In an effort to give the impression that he loves New York almost as much as Hillary Clinton does, the vice-president opened a three-person branch office on West 45th Street back in February, and he and Tipper have dropped by the city twice in just the past two weeks. Last Wednesday, Al mingled with Internet entrepreneurs and invited ubiquitous Clinton fan Harvey Weinstein of Miramax and about 50 other CEOs to drop by NYU for an afternoon get-together. Tipper probably had more fun, hosting a gay-and-lesbian fund-raiser at the National Arts Club (a few protesters nothwithstanding).
But Al and his wife are simply not in a position to spend all their time making new friends these days, so campaign insiders are trying to stress all the other fun people you can meet if you join the Gore team. Fund-raisers, in other words, are good places to network. Indeed, the first New York meeting of GoreNet, a group for young professionals, took place at the Tribeca Film Center last week. Morton "Tim" Fry, a New York entertainment lawyer and an organizer of a lawyers' group for the vice-president, says, "The allure of campaign events is not just Gore but the quality of the people he's attracting. It's cool to be out at a dinner with many of these people."
A member of the Gore staff puts it this way: "No one's under the illusion that if they write a $1,000 check they'll spend quality time with the vice-president. But they might spend quality time with Orin Kramer or Steve Rattner." That might be more interesting than watching Al dance the Macarena, but Kramer sounds amused by the notion that people might want to curry favor with him. Still, he's well aware that many donors do have an angle. One money manager told him, "I'll get involved because I hope I'll meet a bunch of wealthy people who'll become investors for me." Kramer remains dubious. "That's a poor use of his time," he says. "People don't get investors through politics."
Kramer tasted White House power twenty years ago as a member of Jimmy Carter's domestic-policy staff, and he has no interest in going back, so now his motivation comes from a lifelong allegiance to the party and the sheer fun of being a player. At the Gore Wall Street rally on June 17, the lanky Kramer plucked whistles and a placard from protesters, throwing himself into the effort like an eager new volunteer.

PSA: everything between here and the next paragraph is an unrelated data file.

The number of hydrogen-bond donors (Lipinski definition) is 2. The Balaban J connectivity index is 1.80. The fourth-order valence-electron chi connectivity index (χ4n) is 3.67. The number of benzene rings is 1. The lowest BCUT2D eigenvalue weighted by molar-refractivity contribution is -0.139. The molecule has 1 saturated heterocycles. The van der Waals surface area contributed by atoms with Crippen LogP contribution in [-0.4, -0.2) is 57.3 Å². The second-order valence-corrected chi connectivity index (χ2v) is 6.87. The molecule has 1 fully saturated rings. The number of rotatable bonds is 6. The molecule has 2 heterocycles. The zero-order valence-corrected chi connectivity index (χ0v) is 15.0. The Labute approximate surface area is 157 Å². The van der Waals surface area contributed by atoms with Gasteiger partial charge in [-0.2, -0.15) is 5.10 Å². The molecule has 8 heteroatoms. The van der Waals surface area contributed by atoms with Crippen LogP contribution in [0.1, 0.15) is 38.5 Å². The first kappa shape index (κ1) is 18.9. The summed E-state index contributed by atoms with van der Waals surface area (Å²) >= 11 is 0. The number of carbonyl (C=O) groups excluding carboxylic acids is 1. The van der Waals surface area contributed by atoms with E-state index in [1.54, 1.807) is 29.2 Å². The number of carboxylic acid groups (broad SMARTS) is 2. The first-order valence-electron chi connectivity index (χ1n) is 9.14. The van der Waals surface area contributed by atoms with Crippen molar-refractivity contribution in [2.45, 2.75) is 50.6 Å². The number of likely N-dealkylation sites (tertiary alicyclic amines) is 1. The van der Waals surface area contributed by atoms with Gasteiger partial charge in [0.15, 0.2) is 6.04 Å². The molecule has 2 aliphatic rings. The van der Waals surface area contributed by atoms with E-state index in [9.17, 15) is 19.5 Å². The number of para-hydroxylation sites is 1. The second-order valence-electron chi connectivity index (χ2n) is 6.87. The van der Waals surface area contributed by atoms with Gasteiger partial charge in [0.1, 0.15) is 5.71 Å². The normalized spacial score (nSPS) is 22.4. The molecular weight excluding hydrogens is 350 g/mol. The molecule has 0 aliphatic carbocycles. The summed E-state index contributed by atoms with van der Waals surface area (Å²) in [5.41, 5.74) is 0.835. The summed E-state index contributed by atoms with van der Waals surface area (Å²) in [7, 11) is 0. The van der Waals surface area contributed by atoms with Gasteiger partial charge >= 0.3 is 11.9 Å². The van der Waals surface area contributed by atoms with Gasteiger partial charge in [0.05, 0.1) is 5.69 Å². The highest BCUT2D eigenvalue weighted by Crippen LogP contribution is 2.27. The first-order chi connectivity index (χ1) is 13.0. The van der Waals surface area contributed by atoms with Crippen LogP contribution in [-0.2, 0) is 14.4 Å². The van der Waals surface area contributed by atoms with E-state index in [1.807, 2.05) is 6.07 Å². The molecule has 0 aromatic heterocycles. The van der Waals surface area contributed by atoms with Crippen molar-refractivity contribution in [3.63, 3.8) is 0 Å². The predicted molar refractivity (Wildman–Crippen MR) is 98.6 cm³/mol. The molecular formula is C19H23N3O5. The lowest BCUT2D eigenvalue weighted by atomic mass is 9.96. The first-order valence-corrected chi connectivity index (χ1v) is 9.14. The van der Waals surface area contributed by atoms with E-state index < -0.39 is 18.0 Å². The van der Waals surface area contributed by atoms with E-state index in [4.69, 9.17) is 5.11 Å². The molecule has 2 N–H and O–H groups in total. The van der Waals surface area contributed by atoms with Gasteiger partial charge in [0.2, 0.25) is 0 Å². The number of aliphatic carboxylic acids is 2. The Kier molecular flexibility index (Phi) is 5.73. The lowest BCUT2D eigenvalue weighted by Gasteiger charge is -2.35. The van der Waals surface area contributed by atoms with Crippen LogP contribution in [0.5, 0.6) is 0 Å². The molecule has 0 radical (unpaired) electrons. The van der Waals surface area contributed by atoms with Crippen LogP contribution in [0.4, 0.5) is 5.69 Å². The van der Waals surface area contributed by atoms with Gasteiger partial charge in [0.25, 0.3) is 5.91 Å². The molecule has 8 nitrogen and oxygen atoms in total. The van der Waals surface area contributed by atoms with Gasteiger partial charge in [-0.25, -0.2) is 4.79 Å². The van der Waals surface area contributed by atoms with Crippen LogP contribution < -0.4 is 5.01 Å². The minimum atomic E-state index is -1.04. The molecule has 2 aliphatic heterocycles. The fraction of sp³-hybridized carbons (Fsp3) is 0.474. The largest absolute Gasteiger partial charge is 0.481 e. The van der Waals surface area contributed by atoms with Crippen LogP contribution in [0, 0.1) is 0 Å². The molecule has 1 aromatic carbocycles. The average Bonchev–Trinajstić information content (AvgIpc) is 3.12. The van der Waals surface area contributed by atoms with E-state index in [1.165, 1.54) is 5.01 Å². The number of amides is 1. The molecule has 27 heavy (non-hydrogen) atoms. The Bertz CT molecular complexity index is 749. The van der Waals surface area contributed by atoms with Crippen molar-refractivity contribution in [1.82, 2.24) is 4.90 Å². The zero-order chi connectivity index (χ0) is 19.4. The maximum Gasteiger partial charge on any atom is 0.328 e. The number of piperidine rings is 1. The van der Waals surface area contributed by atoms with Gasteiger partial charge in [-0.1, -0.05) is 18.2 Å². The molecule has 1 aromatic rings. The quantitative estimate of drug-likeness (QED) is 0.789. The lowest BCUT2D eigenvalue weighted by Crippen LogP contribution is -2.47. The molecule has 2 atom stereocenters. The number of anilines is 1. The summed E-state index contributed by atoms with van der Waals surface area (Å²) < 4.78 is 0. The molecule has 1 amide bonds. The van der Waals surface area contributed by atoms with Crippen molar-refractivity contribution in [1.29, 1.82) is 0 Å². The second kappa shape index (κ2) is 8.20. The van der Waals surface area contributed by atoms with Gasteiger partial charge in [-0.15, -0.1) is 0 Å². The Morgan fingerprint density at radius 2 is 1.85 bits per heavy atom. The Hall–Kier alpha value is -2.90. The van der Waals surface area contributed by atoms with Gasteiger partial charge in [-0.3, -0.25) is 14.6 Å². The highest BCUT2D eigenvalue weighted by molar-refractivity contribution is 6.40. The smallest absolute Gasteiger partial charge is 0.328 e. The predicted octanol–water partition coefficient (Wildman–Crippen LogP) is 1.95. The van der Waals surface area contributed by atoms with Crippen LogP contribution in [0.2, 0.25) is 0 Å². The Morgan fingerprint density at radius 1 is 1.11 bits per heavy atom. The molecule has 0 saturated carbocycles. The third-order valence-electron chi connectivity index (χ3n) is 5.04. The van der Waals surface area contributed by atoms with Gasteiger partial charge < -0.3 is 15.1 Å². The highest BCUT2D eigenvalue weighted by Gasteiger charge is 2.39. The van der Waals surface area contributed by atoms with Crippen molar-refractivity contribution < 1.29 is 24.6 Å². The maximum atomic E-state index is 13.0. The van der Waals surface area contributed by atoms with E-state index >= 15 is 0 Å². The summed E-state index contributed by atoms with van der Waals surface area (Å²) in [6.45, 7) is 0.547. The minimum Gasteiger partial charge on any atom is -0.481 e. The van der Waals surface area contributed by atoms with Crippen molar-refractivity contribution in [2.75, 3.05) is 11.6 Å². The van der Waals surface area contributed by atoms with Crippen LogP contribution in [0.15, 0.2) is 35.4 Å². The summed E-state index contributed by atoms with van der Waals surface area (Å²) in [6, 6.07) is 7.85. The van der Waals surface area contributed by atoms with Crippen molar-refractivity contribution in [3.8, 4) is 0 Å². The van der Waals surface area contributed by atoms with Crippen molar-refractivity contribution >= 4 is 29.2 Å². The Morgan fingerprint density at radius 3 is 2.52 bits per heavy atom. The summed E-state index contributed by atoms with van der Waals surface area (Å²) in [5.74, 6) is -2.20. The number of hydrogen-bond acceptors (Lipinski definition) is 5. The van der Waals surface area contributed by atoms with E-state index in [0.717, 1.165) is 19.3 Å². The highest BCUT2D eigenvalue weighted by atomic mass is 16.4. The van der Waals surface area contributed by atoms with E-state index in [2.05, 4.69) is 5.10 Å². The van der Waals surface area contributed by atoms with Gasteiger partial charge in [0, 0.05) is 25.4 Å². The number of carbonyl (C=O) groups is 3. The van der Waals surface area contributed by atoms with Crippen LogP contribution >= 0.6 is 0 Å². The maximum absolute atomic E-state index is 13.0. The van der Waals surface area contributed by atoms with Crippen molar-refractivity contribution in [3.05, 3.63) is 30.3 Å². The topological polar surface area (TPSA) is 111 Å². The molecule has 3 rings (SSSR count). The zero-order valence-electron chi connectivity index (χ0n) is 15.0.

Steve Rattner, who is stepping down as deputy chief executive at Lazard Frères to become the company's deputy chairman in September, is often portrayed as wanting to be the next Bob Rubin, but those who know Rattner well say that his reasons for getting involved in the Gore campaign are more complicated, reflecting a mixture of personal loyalty to the vice-president and fidelity to centrist Democratic politics. "I have no idea what I'm going to do next," says Rattner of his professional life. "I could do something else in the next eighteen months that would preclude Washington. And going to Washington is less intriguing after watching people like Dick Holbrooke get chewed up."
But all speculation about anyone's job prospects is academic at this point. First Gore has to win, and the job of calling around to ask for money is a thankless one, so the Gore campaign has tried to make it into a competitive game by creating detailed rules for keeping score. Gore's fund-raisers get credit in a kind of pyramid scheme for every check that can be linked back to them. As a result, people are fighting over checks, yelling at each other, "I brought that money in."
The system works this way: Zagat Guide's Tim Zagat and New Line's Robert Friedman both received calls this year from Jonathan Tisch asking them to give money to Gore and call their friends. "Jonathan asks me for something, I do it," says Zagat. Similarly, Friedman says, "I've called ten or twenty people." Under the Gore bookkeeping formula, Tisch will be credited with any checks these men bring in, since he made the initial calls. But Zagat and Friedman would also get their own gold stars in this double-entry system. The highly competitive Tisch declined to be interviewed. A spokeswoman said he turns down all requests to discuss his political activities. (His reticence is not surprising, given the Tisch family's ownership of Lorillard tobacco, makers of Newport and Kent cigarettes, and Gore's recent record as an anti-smoking crusader.)
The Bradley campaign has a less formal way of keeping track of who's doing the most work. "We don't do elaborate scorekeeping," scoffs Lou Susman. "Gore's donors are lobbyists and Washington-lawyer types, people who are looking for favors. A substantial number of our donors are independents, Republicans, people looking for something fresh."